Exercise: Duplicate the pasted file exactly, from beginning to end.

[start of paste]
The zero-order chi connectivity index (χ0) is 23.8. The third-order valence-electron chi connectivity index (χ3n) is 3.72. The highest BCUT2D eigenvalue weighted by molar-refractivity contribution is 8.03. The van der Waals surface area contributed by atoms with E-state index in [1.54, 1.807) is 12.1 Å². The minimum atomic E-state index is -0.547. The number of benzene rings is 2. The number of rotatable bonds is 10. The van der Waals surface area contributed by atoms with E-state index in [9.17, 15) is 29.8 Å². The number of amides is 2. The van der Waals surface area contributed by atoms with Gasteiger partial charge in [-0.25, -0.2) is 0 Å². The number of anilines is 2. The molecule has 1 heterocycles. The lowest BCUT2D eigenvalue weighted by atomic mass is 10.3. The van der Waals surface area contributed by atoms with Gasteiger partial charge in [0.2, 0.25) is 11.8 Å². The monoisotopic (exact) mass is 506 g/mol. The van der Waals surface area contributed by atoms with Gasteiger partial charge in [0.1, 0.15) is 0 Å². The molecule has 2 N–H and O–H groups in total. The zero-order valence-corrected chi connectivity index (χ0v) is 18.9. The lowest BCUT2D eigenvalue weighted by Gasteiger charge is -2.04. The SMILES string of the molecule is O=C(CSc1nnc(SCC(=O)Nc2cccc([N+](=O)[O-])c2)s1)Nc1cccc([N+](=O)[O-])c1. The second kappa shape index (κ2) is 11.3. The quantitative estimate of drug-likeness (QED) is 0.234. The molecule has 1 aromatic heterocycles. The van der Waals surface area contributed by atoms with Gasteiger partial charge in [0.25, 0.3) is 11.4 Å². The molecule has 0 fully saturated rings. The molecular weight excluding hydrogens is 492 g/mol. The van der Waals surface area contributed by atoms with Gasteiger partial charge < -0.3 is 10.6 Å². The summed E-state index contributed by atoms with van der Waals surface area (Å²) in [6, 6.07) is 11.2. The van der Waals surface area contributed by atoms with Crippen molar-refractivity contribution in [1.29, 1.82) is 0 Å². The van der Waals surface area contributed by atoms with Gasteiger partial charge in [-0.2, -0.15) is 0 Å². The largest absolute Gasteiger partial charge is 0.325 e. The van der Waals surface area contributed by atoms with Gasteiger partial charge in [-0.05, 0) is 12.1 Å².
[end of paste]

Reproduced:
The zero-order chi connectivity index (χ0) is 23.8. The third-order valence-electron chi connectivity index (χ3n) is 3.72. The highest BCUT2D eigenvalue weighted by molar-refractivity contribution is 8.03. The van der Waals surface area contributed by atoms with E-state index in [1.54, 1.807) is 12.1 Å². The minimum atomic E-state index is -0.547. The number of benzene rings is 2. The number of rotatable bonds is 10. The van der Waals surface area contributed by atoms with E-state index in [9.17, 15) is 29.8 Å². The number of amides is 2. The van der Waals surface area contributed by atoms with Gasteiger partial charge in [-0.25, -0.2) is 0 Å². The number of anilines is 2. The molecule has 1 heterocycles. The lowest BCUT2D eigenvalue weighted by atomic mass is 10.3. The van der Waals surface area contributed by atoms with Gasteiger partial charge in [0.2, 0.25) is 11.8 Å². The monoisotopic (exact) mass is 506 g/mol. The van der Waals surface area contributed by atoms with Gasteiger partial charge in [0.1, 0.15) is 0 Å². The molecule has 2 N–H and O–H groups in total. The zero-order valence-corrected chi connectivity index (χ0v) is 18.9. The lowest BCUT2D eigenvalue weighted by Gasteiger charge is -2.04. The SMILES string of the molecule is O=C(CSc1nnc(SCC(=O)Nc2cccc([N+](=O)[O-])c2)s1)Nc1cccc([N+](=O)[O-])c1. The second kappa shape index (κ2) is 11.3. The quantitative estimate of drug-likeness (QED) is 0.234. The molecule has 1 aromatic heterocycles. The van der Waals surface area contributed by atoms with Gasteiger partial charge in [0.25, 0.3) is 11.4 Å². The molecule has 0 fully saturated rings. The molecular weight excluding hydrogens is 492 g/mol. The van der Waals surface area contributed by atoms with Gasteiger partial charge < -0.3 is 10.6 Å². The summed E-state index contributed by atoms with van der Waals surface area (Å²) in [6, 6.07) is 11.2. The van der Waals surface area contributed by atoms with Crippen molar-refractivity contribution in [1.29, 1.82) is 0 Å². The van der Waals surface area contributed by atoms with Gasteiger partial charge in [-0.2, -0.15) is 0 Å². The largest absolute Gasteiger partial charge is 0.325 e. The van der Waals surface area contributed by atoms with Gasteiger partial charge in [-0.05, 0) is 12.1 Å².